A briefing slide detailing the timeline for the development of an "assault machine gun" chambered in 6.5mmU.S. Special Operations Command via Soldier Systems

All of this is to say that SOCOM’s super SAW may have picked up some additional bite. After all, the new contract does include upgrades and engineering assistance from FN America, which might suggest that SOCOM plans on rejiggering the super SAW for the next big fight.

SOCOM officials did not immediately respond to request for comment from Task & Purpose, but we’ll update this post with more information as it becomes available.

WATCH NEXT:

U.S. Air Force
(Reuters/Kevin Lamarque)

SEOUL (Reuters) - The United States looks set to break a promise not to hold military exercises with South Korea, putting talks aimed at getting North Korea to abandon its nuclear weapons at risk, the North Korean Foreign Ministry said on Tuesday.

The United States' pattern of "unilaterally reneging on its commitments" is leading Pyongyang to reconsider its own commitments to discontinue tests of nuclear weapons and intercontinental ballistic missiles (ICBMs), the ministry said in a pair of statements released through state news agency KCNA.

Read More Show Less
(Courtesy of Roman Sabal)

A deported Marine Corps veteran who has been unable to come back to the U.S. for more than a decade was denied entry to the country Monday morning when he asked to be let in for a scheduled citizenship interview.

Roman Sabal, 58, originally from Belize, came to the San Ysidro Port of Entry around 7:30 on Monday morning with an attorney to ask for "parole" to attend his naturalization interview scheduled for a little before noon in downtown San Diego. Border officials have the authority to temporarily allow people into the country on parole for "humanitarian or significant public benefit" reasons.

Read More Show Less
Jeff Schogol

Navy Secretary Richard Spencer took the reins at the Pentagon on Monday, becoming the third acting defense secretary since January.

Spencer is expected to temporarily lead the Pentagon while the Senate considers Army Secretary Mark Esper's nomination to succeed James Mattis as defense secretary. The Senate officially received Esper's nomination on Monday.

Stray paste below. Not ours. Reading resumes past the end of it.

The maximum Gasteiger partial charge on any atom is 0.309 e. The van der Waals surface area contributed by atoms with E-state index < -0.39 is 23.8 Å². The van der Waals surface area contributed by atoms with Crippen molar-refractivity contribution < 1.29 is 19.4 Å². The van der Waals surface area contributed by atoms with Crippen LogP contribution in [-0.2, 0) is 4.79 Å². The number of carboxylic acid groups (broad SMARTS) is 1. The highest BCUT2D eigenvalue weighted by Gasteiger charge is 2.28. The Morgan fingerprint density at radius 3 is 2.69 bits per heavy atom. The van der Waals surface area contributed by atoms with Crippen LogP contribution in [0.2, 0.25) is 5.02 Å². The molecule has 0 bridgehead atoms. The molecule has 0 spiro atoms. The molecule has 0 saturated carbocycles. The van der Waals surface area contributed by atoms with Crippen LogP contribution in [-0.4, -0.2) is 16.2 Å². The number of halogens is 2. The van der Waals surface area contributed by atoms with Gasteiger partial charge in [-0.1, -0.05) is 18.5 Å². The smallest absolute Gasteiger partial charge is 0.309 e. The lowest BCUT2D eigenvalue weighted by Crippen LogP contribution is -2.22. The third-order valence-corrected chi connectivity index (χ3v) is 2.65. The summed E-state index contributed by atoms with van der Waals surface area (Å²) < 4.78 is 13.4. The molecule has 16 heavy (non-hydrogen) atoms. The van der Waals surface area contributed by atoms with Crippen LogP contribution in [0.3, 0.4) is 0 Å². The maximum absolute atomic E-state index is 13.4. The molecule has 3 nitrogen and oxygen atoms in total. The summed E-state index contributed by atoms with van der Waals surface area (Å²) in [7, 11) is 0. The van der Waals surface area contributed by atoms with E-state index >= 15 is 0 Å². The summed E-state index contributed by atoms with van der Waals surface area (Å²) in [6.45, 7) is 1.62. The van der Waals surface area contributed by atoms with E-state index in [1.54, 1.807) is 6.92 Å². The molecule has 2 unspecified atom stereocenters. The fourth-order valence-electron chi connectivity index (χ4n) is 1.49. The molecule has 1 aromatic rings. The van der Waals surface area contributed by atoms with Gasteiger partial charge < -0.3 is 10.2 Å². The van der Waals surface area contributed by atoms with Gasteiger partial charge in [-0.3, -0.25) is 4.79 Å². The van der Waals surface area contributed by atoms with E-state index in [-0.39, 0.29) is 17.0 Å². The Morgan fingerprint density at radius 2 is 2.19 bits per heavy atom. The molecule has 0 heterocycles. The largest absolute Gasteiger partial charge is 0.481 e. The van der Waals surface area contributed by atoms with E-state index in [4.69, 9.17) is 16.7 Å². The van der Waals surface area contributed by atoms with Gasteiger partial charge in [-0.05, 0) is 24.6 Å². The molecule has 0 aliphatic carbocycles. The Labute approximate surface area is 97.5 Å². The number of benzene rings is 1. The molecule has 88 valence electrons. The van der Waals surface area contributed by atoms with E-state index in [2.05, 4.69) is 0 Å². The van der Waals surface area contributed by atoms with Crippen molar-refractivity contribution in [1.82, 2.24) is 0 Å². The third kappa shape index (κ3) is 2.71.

Read More Show Less

U.S. Special Operations Command may be on the verge of making the dream of flying infantry soldiers a reality, but the French may very well beat them to it.

On Sunday, French President Emmanuel Macron shared an unusual video showing a man on a flying platform — widely characterized as a "hoverboard" — maneuvering through the skies above the Bastille Day celebrations in Paris armed with what appears to be a dummy firearm.

The video was accompanied with a simple message of "Fier de notre armée, moderne et innovante," which translates to "proud of our army, modern and innovative," suggesting that the French Armed Forces may be eyeing the unusual vehicle for potential military applications.

Read More Show Less
(New Jersey National Guard photo by Mark C. Olsen)

If you've ever wondered if the Pentagon has ever exposed the American public to ticks infected with biological weapons, you're not alone.

Rep. Christopher Smith (R-N.J.) authored an amendment to the House version of the Fiscal 2020 National Defense Authorization Act would require the Defense Department Inspector General's Office to find out if the U.S. military experimented with using ticks and other insects as biological weapons between 1950 and 1975.

If such experiments took place, the amendment would require the inspector general's office to tell lawmakers if any of the ticks or other bugs "were released outside of any laboratory by accident or experiment design."

Read More Show Less